Gary McGarity, of Baton Rouge, says, “Doug Johnson’s mention of five-and-dime stores (in the Saturday column) reminded me of a story my mother told me.
“I was born in 1948 in Russellville, Arkansas, where my dad was the manager of a Sterling store, a five-and-dime.
“It was a common practice at that time for the retail merchants to close at noon on Wednesdays.
“My dad had a friend who ran a Ben Franklin store in northern Arkansas who would sometimes visit my dad on Wednesday afternoons because he liked the way my dad laid out (merchandised) his store. They would talk shop.
“After being transferred a couple of times and a move to California, my dad lost contact with his friend, Sam Walton. Too bad. Who knew?”
A.B. Harris says our series on campus restrictions of the past reminds him of the time after World War II when he attended Copiah-Lincoln Community College in Wesson, Mississippi:
“The men in the dormitory had to get permission to leave the campus, and had to sign out and sign in before 9 p.m. We were not doing this, and after a chapel meeting the college president and dean of men began to tell us about school regulations and how important it was that we follow them.
“At the end of their speech, a veteran, who never said anything, raised his hand.
“He was recognized, and said, ‘No one had to give us permission to fight the Japanese and Germans.’”
Renee says this happened Friday night at the Chick-Fil-A on Millerville Road:
“My husband is struggling with an incurable lung disease, but we go there every Friday. I was waiting to order when a man came up and asked if my husband was in the service.
“When I said he was, the man went over to my husband and thanked him for his service. He came back and told me to get whatever I wanted, he was paying.
“I was shocked, and tried to talk him out of it, but he wouldn’t let me.
“I hope he sees this, but even if he doesn’t, anyone reading this should know there are some wonderful people out there, and when you least expect it an angel makes your day.”
Little Miss Invisible
Dwight Cason, the barber, says one of his clients tells of overhearing his daughter telling his granddaughter how to behave when her grandmother came for a visit:
“Act like you haven’t seen her in a long time, and give her some attention,” she told the little girl.
“OK, great idea,” said her daughter. “And you can act like you haven’t seen me when I do something wrong.”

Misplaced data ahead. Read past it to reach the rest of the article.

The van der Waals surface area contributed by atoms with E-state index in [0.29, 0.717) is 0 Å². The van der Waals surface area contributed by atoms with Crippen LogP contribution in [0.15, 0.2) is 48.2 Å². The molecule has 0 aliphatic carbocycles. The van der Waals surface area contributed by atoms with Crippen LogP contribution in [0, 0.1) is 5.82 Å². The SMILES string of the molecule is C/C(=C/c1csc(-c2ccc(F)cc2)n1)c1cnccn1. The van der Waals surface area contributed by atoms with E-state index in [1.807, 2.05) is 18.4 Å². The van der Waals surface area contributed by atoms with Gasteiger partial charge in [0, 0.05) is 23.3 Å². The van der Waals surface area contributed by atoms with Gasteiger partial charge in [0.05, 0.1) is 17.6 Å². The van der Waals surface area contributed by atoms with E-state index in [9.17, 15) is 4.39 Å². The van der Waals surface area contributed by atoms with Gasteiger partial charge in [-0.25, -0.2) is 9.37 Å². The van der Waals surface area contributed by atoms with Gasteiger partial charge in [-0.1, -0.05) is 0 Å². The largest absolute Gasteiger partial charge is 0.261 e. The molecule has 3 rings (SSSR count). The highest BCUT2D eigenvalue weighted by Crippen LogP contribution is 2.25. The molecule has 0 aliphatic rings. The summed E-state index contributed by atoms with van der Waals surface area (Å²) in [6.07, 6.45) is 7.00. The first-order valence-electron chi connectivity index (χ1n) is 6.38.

Keep it clean
A female LSU football fan says after the Texas A&M game there was a long line at the women’s restroom in one of LSU’s halls.
She was shocked to learn that this was largely because the attendant was directing the ladies to only some of the stalls — because, she said, the others had already been cleaned (and evidently she didn’t want to have to clean them again before quitting time).
The fan says she’d write the LSU administration “if I thought it would translate to a training session for facility service employees, but they’d probably hire a vice chancellor of toilets and two communication managers, and nothing would happen to the woman in question.”
Special People Dept.
O’Neil Dugas, of Baker, celebrates his 97th birthday on Wednesday, Dec. 2. He is a World War II Army veteran.
Ruth “Tiger” Elisar celebrates her 90th birthday on Wednesday, Dec. 2.
Elizabeth and Al Brown celebrate their 54th anniversary on Wednesday, Dec. 2.
Perry Anderson Snyder says he and his family got a kick out of a Thanksgiving picture that’s been going around showing grandson Anderson, 6, holding a huge turkey leg — on a screen occupying one side of a building in New York City’s Time Square. It’s even bigger than the iconic Pepsi sign.
Perry says some of their friends, knowing that his son Scott, Anderson’s uncle, works for Lamar Advertising, asked how he did it.
Says Perry, “They appear not to have heard of Photoshop.”
Richard Fossey says his friend Don, from Breaux Bridge, assured him this hunting story is true.
I’m inclined to doubt that, but it’s still a good story:
An Acadiana man told his wife he was going deer hunting in north Louisiana over the weekend.
Since it wasn’t hunting season, his wife was suspicious, but she cheerfully agreed to pack all the gear he would need for his trip.
When the man returned from his weekend getaway, he thanked his wife for helping him get ready to go hunting.
“You just forgot one thing,” he told her. “You didn’t pack any clean underwear.”
“Yes I did,” his wife replied. “I put your underwear in your gun case.”
Write Smiley at Smiley@theadvocate.com. He can also be reached by fax at (225) 388-0351 or mail at P.O. Box 588, Baton Rouge, LA 70821.